Wednesday, July 20, 2011

The End of an Era (part 2)

I know like, the first rule of blogging is to never apologize for an absence, but I kind of feel like I need to explain my eight-day space between Part 1 and Part 2. See, I am teaching the three- and four-year-olds at Vacation Bible School this week and lemme tell you, they are EXHAUSTING! I am out of practice - especially when you put seven of them in my classroom and two of them cry hysterically when momma leaves every night and all of them have to go potty at the exact same time, which is about every 20 minutes, but man, they are adorable. Then Monday (which was the second day of VBS) I had the church girls at the church for 12:30 until 5:30 for a Girls Day. We cooked and did crafts and talked about school coming up and laughed a lot while we all got frustrated trying to learn to square braid. So see.....I have been a very busy, tired and overworked Diva lately.

Now.... on with the story!

Paul wasn't happy at the rescheduling, but it freed up our weekend to go to Tulsa with some friends for a visit to the Lifeway store and Mardel's and a kid-free dinner. He fretted all weekend, though, and by Monday morning had stewed himself into a tizzy. I told him I'd rather go get my dang tubes tied then listen to him whine another second. I grabbed the phone to cancel the appointment, but thankfully he told me not to. (whew!) At noon he took an Ativan. At 1:00 he took another. At 2:00, another. He kept saying they were faulty and no good because he wasn't relaxed at all. Funny, he kept yawning and eventually fell asleep. I had to wake him up to leave for town. When we got there, the doctor said laughingly he was pretty sure that the wall Paul had stumbled into had actually jumped out in front of him because, yeah, those big tough guys never, ever walk into that office sedated.

I went back with him and asked the nurse a few questions, helped him get into his gown ("Yes, honey, you really do have to remove your underwear. Yes, really."), giggled as he scratched parts previously unshaven, kissed his face, then went to the waiting room to well, wait. At the one hour mark I started to kind of get concerned, but it was just moments later he came through the door, kind of wobbly and grinning. Since he had already told me, "If this hurts, I will never forgive you," I was happy to see him smiling. The nurse said, "He needs his shoes tied. I was going to do it, but he said he was going to make you." The nurse shrugged at me with a confused look on her face. I'm not sure what the thought process was there, but I tied his shoes nonetheless. I guess it just needed to make sense to him. He held his hand out to me, the nurse made sure I had his "goody bag" (pun?) and we began our slow shuffle to the parking lot. About halfway down the ramp outside he stopped. I asked if he was okay. He kind of moved one leg, adjusted himself and said, "You DO know I have an ice pack in my pants, don't you?"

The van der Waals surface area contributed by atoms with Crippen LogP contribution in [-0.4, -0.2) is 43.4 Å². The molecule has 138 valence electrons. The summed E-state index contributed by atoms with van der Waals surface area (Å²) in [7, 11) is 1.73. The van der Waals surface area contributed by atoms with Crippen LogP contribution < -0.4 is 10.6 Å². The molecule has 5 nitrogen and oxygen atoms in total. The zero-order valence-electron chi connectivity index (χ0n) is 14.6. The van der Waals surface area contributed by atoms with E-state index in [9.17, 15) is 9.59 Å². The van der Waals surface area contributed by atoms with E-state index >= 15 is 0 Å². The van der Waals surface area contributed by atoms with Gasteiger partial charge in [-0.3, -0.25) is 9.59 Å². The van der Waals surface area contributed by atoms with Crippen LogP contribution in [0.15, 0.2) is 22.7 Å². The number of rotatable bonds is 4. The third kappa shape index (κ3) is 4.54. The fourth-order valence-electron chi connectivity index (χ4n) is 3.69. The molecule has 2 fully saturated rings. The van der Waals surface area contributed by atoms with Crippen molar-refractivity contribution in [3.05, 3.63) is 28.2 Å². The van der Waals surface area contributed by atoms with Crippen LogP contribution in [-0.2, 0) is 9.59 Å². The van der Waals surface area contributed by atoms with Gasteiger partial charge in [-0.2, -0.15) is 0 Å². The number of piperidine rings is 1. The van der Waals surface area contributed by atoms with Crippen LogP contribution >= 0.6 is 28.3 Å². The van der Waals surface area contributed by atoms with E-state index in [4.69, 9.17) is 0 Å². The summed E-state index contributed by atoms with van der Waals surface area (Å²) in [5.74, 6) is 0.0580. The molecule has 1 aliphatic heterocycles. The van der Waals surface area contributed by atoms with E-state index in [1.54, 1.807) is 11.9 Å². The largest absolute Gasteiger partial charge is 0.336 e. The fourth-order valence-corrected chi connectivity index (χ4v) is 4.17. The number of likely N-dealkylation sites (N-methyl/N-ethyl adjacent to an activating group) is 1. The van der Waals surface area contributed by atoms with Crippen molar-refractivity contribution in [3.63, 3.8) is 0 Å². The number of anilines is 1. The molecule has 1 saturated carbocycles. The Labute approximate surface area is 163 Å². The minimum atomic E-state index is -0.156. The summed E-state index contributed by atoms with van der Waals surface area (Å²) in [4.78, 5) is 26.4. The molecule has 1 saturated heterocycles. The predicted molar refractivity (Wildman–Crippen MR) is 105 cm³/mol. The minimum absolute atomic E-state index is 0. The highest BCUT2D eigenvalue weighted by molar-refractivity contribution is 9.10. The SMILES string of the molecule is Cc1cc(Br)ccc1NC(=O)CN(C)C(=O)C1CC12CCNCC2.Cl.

Yes, I was the woman who was literally bent over at the waist in the parking lot of the doctor's building that day, laughing hysterically and gasping for breath. I don't know if it was a release of nervous tension, the way he said it or just the literal thought of an ice pack in my husband's pants that did it, but I just went goofy.

It was 107* in the parking lot when I turned on the van and I was kind of wishing for my own personal ice pack in my pants then.

He got home, I eagerly fetched the bag of frozen peas that had been staring him down from the freezer for a week and wrapped it in a towel. A few nights before I had made peas for dinner and he nearly had a stroke when he saw them on the table. "WHY DID YOU COOK MY PEAS, WOMAN!?!??? THEY WON'T DO ME ANY GOOD COOKED!" I calmly showed him the super special bag of .76 Great Value peas, bought just for him. I wasn't about to let him put the bag of pricey Schwan's peas on his junk. Oh, sorry, I digressed. Anyway, I managed to get him out of his jeans and into a pair of pajama pants, watched as he clumsily stuffed a bag of frozen legumes in his draws and bit my lip trying not to laugh hsyterically again. He fell back into his recliner and closed his eyes as he sighed heavily. I turned to get him a blanket when I heard him slur, "I needtapee." Seriously. After all that.